Azzi's embrace of the endless rhythms of practice reps helped fuel her trajectory. In first grade, Azzi played with third-graders; in fifth grade, she was the MVP of a local all-star game for seventh and eighth-graders; and she's even been playing up age groups for Team USA. What's struck those who've seen her emerge into a player regarded as the best high school prospect regardless of class – she has two full high school seasons left – is the grace, humility and maturity that have been the hallmark of her ascent.
"Very normal," says Lawson, the former Tennessee and WNBA star. "I've not spent a lot of time around her, maybe a dozen times. She's very normal and easy to have a conversation with. She's a normal teenager, very polite and is a great teammate."
As a sophomore at St. John's, she's dominating her peers. She won the Washington Post All-Met Player of the Year as a freshman and is favored to win it again as a sophomore. Under coach Jonathan Scribner, she averaged 26.3 points, six rebounds and 2.5 steals per game this year. St. John's finished the season 35-1 and is No. 2 in the latest USA Today national poll. The Cadets won both the prestigious WCAC league title and District of Columbia State Athletic Association title. Scribner said there's no worry about her getting bored at this level, as she's preparing to evolve into a leader in next year's team. "She's a savant," he said. "She's just better at basketball than everybody. How do you explain that?"
Since her Maryland offer in sixth grade, Fudd has drawn the attention of all of the nation's top college programs. UConn's Geno Auriemma was at the first workout college coaches could attend during Azzi's freshman year, which set the tone for perhaps the highest-stakes women's basketball recruitment of this decade. Scribner said the best way to sum up her recruitment is to identify the top-10 programs in the country, and that list is her top-10 schools. Tim Fudd jokingly asks for Maryland to be listed first because of geography, and usual suspects like UConn, Notre Dame and South Carolina are on her long list along with a handful of other prominent schools.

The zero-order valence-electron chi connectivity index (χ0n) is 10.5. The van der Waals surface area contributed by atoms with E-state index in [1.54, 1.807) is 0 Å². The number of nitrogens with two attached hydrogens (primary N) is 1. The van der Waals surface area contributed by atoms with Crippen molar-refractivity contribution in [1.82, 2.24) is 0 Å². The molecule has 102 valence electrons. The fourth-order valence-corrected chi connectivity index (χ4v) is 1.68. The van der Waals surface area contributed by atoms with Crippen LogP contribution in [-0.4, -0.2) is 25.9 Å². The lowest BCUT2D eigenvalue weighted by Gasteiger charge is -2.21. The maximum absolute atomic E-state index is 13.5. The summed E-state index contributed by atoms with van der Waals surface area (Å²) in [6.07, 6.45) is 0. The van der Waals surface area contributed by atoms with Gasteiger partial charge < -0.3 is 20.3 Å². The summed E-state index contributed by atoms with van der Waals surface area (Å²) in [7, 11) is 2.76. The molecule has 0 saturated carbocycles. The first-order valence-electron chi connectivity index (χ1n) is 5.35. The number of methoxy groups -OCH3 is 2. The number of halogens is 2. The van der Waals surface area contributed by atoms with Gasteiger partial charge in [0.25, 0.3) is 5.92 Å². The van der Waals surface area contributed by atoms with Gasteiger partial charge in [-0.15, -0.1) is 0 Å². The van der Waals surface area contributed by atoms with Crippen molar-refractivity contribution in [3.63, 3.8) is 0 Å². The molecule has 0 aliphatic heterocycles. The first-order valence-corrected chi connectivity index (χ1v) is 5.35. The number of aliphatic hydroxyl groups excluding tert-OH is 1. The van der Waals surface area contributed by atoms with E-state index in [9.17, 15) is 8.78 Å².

Tim and Katie will be co-directors of a program – GTS Fusion, named after Katie's Game Time Skills platform – on the Under Armour grassroots circuit this summer. With Under Armour attempting to shake up Nike's domination of the grassroots women's scene, it's fitting that they have the best player from founder Kevin Plank's high school – he's a 1990 St. John's graduate – as centerpiece.
"She's a huge attribute in this UA circuit," said Tim Fudd. "Because of the type of personality she has, it's really easy for you to start envisioning other things."
Could that lead to Azzi leaning toward an Under Armour school? Could she someday end up becoming the foil to Curry as the face of Plank's brand? That's all far away – close enough to ponder but seemingly miles away as she chats in an office at St. John’s in her gray school uniform.
Perhaps the most interesting thing about Fudd's game is that there's nothing freakish about it. She's a shade under 6-foot, can't dunk and is an above-average athlete. She's not a 6-foot-4 dynamo like former UConn star Breanna Stewart or a Zion Williamson-like rare genetic specimen. Instead, her career is shaping up on a rare trajectory because of her dedication to skill development.
It's a little bit like a certain slight shooter's career arc – a player with well-known parents, a refined shooting stroke and decent athleticism who has willed himself through precision and repetition into one of the world's best players. It's not hard to envision Fudd's career arc continuing on the same path, one rep at time.
For now, though, she’s happy inspiring girls in the Washington D.C. area the same way Curry inspires her.
"People say, 'My daughter plays basketball because she loves watching you play,'" Azzi Fudd said. "It's refreshing, almost, and makes me want to keep working and keep getting better."